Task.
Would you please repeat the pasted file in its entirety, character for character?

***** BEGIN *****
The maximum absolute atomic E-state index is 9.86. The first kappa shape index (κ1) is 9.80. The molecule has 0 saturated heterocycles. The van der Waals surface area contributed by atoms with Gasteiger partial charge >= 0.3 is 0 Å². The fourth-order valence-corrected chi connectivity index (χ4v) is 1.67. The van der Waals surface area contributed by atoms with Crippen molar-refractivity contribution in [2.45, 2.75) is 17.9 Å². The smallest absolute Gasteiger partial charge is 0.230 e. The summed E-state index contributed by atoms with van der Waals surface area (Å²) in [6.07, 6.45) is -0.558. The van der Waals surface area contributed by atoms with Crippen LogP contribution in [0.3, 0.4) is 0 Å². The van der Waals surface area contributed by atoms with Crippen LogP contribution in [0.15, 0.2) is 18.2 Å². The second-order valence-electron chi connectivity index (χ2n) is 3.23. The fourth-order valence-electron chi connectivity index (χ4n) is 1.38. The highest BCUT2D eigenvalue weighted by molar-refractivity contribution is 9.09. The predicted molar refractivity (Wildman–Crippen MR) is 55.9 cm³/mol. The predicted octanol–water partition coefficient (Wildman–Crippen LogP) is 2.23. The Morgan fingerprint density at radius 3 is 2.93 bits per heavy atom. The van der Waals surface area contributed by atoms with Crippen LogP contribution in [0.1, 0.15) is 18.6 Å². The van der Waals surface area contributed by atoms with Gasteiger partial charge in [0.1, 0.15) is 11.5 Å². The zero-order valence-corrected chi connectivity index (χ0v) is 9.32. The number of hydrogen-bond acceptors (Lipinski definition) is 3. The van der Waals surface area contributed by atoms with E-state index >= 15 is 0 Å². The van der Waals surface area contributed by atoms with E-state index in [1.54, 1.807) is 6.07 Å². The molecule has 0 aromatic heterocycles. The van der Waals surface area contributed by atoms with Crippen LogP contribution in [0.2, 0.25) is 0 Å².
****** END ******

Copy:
The maximum absolute atomic E-state index is 9.86. The first kappa shape index (κ1) is 9.80. The molecule has 0 saturated heterocycles. The van der Waals surface area contributed by atoms with Gasteiger partial charge >= 0.3 is 0 Å². The fourth-order valence-corrected chi connectivity index (χ4v) is 1.67. The van der Waals surface area contributed by atoms with Crippen molar-refractivity contribution in [2.45, 2.75) is 17.9 Å². The smallest absolute Gasteiger partial charge is 0.230 e. The summed E-state index contributed by atoms with van der Waals surface area (Å²) in [6.07, 6.45) is -0.558. The van der Waals surface area contributed by atoms with Crippen LogP contribution in [0.3, 0.4) is 0 Å². The van der Waals surface area contributed by atoms with Crippen LogP contribution in [0.15, 0.2) is 18.2 Å². The second-order valence-electron chi connectivity index (χ2n) is 3.23. The fourth-order valence-electron chi connectivity index (χ4n) is 1.38. The highest BCUT2D eigenvalue weighted by molar-refractivity contribution is 9.09. The predicted molar refractivity (Wildman–Crippen MR) is 55.9 cm³/mol. The predicted octanol–water partition coefficient (Wildman–Crippen LogP) is 2.23. The Morgan fingerprint density at radius 3 is 2.93 bits per heavy atom. The van der Waals surface area contributed by atoms with Crippen LogP contribution in [0.1, 0.15) is 18.6 Å². The van der Waals surface area contributed by atoms with Gasteiger partial charge in [0.1, 0.15) is 11.5 Å². The zero-order valence-corrected chi connectivity index (χ0v) is 9.32. The number of hydrogen-bond acceptors (Lipinski definition) is 3. The van der Waals surface area contributed by atoms with E-state index >= 15 is 0 Å². The van der Waals surface area contributed by atoms with E-state index in [1.54, 1.807) is 6.07 Å². The molecule has 0 aromatic heterocycles. The van der Waals surface area contributed by atoms with Crippen LogP contribution in [0.2, 0.25) is 0 Å².